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Broadly speaking, McDonnell has two related concerns, the increased costs directly imposed on members through measures like the increased national minimum wage, and statutory sick pay and the administrative burden of the various legislative obligations.

On the pay front, he says, the Government’s original target of putting in place a living wage set at 60 per cent of the median hourly rate is flawed because the rate is skewed here by the large numbers of people working for multinationals, in well-paid sectors like tech and pharma, or the public service.

“The small guys can’t afford to be benchmarked against them,” he says. “That’s the problem.”

On the regulation front, he says, “I’ve been asked to do media on proposals to introduce pet bereavement leave, menstrual leave, menopause leave. What we are saying is, you can make a really good case for all of these things but we actually have a force majeure architecture, we have other categories of leave so do you have to become so granular in relation to so many different measures because in the real world, small employers are managing this all the time anyway.”

Ictu argues that a lack of targeting means all businesses, even those that are doing well and have no particular issues with the measures, will benefit from supports that may in part be funded using money taken in one way or another from low-paid workers.

“The economy is thriving and we have never had more people at work,” says Ictu’s head of social policy and employment affairs Laura Bambrick. “We’re seeing jobs growth across a whole range of sectors but especially in hospitality and retail, the two sectors that we are told are the most stressed.”

At some point, we have to ask ourselves here, if not now, then when is a good time to bring workers’ rights into line with what we see in other countries

—  Laura Bambrick - Ictu head of social policy and employment affairs

About a third of the 90,000 additional jobs recorded by the CSO in the final quarter of 2023 when compared with a year earlier were in these two sectors, she says “and yet the employers are running a campaign that’s supposed to be about saving jobs”.

“At some point, we have to ask ourselves here, if not now, then when is a good time to bring workers’ rights into line with what we see in other countries.”

McDonnell counters that the restoration of the higher VAT rate in hospitality only happened towards the end of 2023 and has not been felt yet in the CSO figures, while the increase in the minimum wage from €11.30 to €12.70 only came into effect on January 1st.

“Businesses are closing down because they cannot pass on the increased costs, we are not making that up,” he says.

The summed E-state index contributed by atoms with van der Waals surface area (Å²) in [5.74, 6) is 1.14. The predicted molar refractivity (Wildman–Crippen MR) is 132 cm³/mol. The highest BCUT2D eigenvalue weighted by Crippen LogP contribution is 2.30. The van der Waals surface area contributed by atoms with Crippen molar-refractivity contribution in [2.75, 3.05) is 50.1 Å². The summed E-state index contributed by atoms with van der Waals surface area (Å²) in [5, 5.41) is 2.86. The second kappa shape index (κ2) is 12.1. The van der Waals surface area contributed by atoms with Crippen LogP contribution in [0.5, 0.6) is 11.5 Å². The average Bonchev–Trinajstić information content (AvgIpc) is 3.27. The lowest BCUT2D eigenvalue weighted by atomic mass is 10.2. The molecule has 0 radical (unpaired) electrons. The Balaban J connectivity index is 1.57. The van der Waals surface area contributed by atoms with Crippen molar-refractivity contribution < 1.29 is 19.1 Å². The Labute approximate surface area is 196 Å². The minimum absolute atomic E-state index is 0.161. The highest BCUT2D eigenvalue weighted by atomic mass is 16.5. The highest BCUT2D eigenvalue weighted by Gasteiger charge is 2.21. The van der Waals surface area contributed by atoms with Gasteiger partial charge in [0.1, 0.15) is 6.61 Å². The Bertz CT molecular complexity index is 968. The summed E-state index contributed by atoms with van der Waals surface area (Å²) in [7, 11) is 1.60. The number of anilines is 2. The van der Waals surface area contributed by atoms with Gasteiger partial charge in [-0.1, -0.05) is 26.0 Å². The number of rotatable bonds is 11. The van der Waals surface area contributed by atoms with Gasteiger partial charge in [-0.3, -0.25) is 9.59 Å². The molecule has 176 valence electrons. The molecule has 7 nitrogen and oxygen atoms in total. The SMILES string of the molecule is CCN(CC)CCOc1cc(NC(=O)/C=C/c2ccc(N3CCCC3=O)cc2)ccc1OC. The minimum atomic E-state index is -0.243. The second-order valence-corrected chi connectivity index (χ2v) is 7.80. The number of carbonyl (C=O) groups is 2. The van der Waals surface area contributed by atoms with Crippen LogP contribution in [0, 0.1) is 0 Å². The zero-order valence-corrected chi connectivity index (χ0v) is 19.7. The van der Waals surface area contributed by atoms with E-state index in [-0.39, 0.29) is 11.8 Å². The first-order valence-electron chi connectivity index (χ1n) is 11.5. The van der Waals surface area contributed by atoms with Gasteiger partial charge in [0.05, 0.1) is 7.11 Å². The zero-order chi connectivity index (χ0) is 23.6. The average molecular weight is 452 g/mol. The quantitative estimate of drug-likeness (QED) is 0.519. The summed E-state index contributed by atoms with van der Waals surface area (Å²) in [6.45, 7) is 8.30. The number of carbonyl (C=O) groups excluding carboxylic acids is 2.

Bambrick doesn’t entirely disagree with that but is sceptical about the sense of crisis being generated, suggesting some of the closures are simply cyclical while, in any case, far more businesses are being established.

In the meantime, she says, companies with low-paid workers will benefit from the PRSI increases, including ones that don’t need the tax break.

“That will cost about €60 million, which is just about exactly what the 0.1 per cent increase to employer and employee PRSI due later in the year was supposed to raise. That was being done because the social insurance fund was said to under pressure, now it looks as though the money is going to employers, many of whom don’t need it.”

“It’s not a zero-sum game,” recently appointed Minister for Enterprise and Employment Peter Burke, said in an interview last week. “What’s good for the worker doesn’t have to be bad for the employer.”

Not everyone seems so convinced.

With the Government having granted the business representatives some of what they wanted and hinted at there being more to come, there will be some important calls to be made later in the year.

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Legislation intended to allow private sector workers stay on until they turn 66, more flexible State pension arrangements and pay-related social protection payments have been generally well received by unions but if the move to the living wage is still going ahead as scheduled then another significant increase to the national minimum wage would be expected in this year’s budget. The Low Pay Commission’s recommendation is due to go to Government next month but if that does not lead to further movement on the minimum wage then engagement with the unions on issues like the Adequate Minimum Wage directive is likely to become a good deal frostier.